Classique is a 22mtr sailing/motor vessel I’ve owned/skippered internationally for 23 years – licenced in Aust & Caribbean. Hull speed 10 knots, 260 hp Volvo, 39 inch 3 bladed prop – sufficient power for evasive action if necessary.
I have held since 1977 a Restricted Limits ticket & Navigation qualifications – Coastal/Celestial, with practical knowledge of Collision Regulations both for Sail & Power vessels (eg over the past 8 years I’ve crossed the inner harbour up to 4 times a day during the week, to my ARC mooring near Bayswater safely contending with traffic both ways.)
On weekends Classique is taken to close by, sheltered, appropriate anchorages to prepare & spray paint her deck areas, after stripping/revarnishing her wheel house, continuing work of replacing the keel/rigging/painting the hull during a 4 months winter haul out.
Having viewed the photos supplied to ARC taken from the ferry, there are some points which should be taken into account considering they give a very different view of the situation from the actual esp as seen from Classique.
The ferry has a construction different from normal in that the bridge is in a tower on it’s port side, consequently in both photos the shot is taken diagonally to the side of the unusually high wide/blunt roll on/off bow.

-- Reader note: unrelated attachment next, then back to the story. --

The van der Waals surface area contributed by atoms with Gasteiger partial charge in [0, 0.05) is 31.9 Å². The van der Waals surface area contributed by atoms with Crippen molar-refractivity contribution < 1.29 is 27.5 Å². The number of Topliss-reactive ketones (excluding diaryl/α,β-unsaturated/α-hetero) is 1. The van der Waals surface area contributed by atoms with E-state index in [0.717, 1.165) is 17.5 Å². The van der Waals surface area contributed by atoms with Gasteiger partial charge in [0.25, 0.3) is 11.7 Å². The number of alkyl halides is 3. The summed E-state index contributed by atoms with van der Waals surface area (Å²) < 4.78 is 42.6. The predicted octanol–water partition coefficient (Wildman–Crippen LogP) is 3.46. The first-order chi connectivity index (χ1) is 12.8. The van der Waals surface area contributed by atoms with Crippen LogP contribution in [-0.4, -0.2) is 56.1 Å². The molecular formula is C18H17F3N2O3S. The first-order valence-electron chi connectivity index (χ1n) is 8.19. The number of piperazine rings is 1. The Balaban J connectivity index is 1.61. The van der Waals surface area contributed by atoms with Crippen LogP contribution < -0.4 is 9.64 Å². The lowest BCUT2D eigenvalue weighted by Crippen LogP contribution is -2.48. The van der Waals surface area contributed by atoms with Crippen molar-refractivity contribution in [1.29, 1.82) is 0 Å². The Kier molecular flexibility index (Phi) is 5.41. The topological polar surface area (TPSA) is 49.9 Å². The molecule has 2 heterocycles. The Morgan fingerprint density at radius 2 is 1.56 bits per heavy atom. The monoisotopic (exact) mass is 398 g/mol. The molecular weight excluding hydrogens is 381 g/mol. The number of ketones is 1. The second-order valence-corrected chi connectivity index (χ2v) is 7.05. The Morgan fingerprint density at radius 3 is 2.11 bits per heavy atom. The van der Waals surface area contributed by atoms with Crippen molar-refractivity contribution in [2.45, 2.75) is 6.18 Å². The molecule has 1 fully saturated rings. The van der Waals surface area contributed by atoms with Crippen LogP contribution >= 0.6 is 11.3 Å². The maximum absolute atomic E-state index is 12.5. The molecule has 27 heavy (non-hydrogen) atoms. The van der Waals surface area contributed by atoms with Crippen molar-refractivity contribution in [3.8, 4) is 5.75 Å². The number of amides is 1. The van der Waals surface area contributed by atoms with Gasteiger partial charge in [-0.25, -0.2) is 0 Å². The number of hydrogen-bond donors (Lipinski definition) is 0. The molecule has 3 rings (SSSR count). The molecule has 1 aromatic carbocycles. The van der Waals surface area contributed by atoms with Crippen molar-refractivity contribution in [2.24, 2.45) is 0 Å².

If the ferry had a bridge allowing a shot inline from the starboard side, the angle would’ve been quite different & Classique would not appear to be on the ferry’s Port bow, neither would Classique appear to be near the Ferry’s bow in the close up shot.
Because of the concertina effect these shots are obviously intended to have, a zoom has probably been used.
If it was actually as these shots show, that ferry was obligated to indicate early concern by giving 5 short & rapid blasts – it didn’t.
Further more if the ferry found the give way vessel’s action was insufficient, it was also to take action – in this case there was clear water to it’s Port side, the side to which it was expected to have turned some distance back considering it’s destination – a factor contributing to this situation in the first place.
Consequently this appears to be an artificially created situation for the purpose of making a frivolous & vexatious complaint.
I trust that this skipper hasn’t been unduly influenced by “The Professional Skipper” magazine which has maintained since 2006, an unjustified feature of Classique in it’s “Roll of Dishonour “ web site, ” Stop the Pirates.”
One such, is an associate of that editor, the manager of Bayswater Marina, who has trespassed me from using that marina’s public access dock in spite of ARC resourse consents regarding boats on moorings nearby – his reason being that he is penalizing me in the event that Maritime NZ hasn’t found against my Cost Share Co-operative Crew concept.
Another indication of that editor’s antagonism is his active discouragement of a previous employee who sails on Classique.
I regret that your department may have been unnecessarily involved & I shall provide you with an incident report for Maritime NZ in the unlikely event this matter proceeds.